Can medical problems in premature babies be prevented?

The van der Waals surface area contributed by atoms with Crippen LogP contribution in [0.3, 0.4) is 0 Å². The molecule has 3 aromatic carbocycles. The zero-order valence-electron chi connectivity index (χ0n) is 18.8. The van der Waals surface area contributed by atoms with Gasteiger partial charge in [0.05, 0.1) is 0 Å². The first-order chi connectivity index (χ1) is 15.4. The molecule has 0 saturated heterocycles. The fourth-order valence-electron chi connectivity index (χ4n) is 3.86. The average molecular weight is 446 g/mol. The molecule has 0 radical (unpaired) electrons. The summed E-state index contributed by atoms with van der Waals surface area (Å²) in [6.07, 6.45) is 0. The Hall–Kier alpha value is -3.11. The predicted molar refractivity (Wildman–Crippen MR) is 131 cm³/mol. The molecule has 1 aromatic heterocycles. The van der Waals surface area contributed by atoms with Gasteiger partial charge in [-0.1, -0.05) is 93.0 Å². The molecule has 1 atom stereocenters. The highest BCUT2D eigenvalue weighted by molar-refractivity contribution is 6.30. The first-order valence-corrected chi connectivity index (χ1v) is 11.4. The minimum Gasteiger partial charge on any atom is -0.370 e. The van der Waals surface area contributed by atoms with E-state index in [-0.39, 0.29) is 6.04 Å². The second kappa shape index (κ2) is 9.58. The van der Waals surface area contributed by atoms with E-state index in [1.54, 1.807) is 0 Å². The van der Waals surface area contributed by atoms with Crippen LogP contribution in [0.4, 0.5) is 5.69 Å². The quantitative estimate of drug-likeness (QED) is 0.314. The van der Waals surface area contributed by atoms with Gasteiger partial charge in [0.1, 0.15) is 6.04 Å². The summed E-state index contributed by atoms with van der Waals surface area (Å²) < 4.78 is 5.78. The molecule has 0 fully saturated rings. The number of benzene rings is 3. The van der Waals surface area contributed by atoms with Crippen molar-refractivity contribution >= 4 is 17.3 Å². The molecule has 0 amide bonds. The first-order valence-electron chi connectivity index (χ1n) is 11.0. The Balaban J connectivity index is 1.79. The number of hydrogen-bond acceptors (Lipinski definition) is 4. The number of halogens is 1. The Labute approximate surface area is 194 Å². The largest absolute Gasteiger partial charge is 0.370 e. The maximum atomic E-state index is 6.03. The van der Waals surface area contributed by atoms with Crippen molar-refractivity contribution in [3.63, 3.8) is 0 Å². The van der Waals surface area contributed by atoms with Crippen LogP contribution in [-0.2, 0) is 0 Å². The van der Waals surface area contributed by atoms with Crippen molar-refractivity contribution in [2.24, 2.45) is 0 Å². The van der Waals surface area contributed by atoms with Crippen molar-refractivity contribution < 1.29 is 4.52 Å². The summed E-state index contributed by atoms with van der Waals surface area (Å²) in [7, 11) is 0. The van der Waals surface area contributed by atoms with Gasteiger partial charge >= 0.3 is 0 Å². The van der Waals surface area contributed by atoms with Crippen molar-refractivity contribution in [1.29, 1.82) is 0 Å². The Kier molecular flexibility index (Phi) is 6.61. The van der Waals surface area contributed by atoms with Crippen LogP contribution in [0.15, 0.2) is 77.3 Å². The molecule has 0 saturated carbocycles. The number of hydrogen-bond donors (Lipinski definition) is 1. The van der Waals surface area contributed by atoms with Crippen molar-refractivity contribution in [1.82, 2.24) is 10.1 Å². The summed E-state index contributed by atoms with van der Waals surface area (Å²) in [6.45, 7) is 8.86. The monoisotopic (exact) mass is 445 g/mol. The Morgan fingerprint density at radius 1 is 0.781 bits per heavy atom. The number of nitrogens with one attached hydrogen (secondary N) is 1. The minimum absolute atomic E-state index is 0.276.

When a health care provider suspects that a woman may deliver prematurely, he may suggest treatment with corticosteroid drugs. Corticosteroids speed maturation of fetal lungs and significantly reduce the risk of RDS, IVH and infant death (12). The provider gives the pregnant woman two or more shots containing these drugs. Treatment is most effective when administered at least 24 hours before delivery. The provider also may suggest treatment with medications (called tocolytics) that may postpone labor (often for only a couple of days). Even this short delay can give the provider time to treat the pregnant woman with corticosteroids and arrange for birth in a hospital with a NICU that can give appropriate care to a premature infant, which could make a lifesaving difference for the baby. A recent study found that treatment with a tocolytic called magnesium sulfate may significantly reduce the risk for cerebral palsy in premature infants (24). More studies are needed to confirm the effecti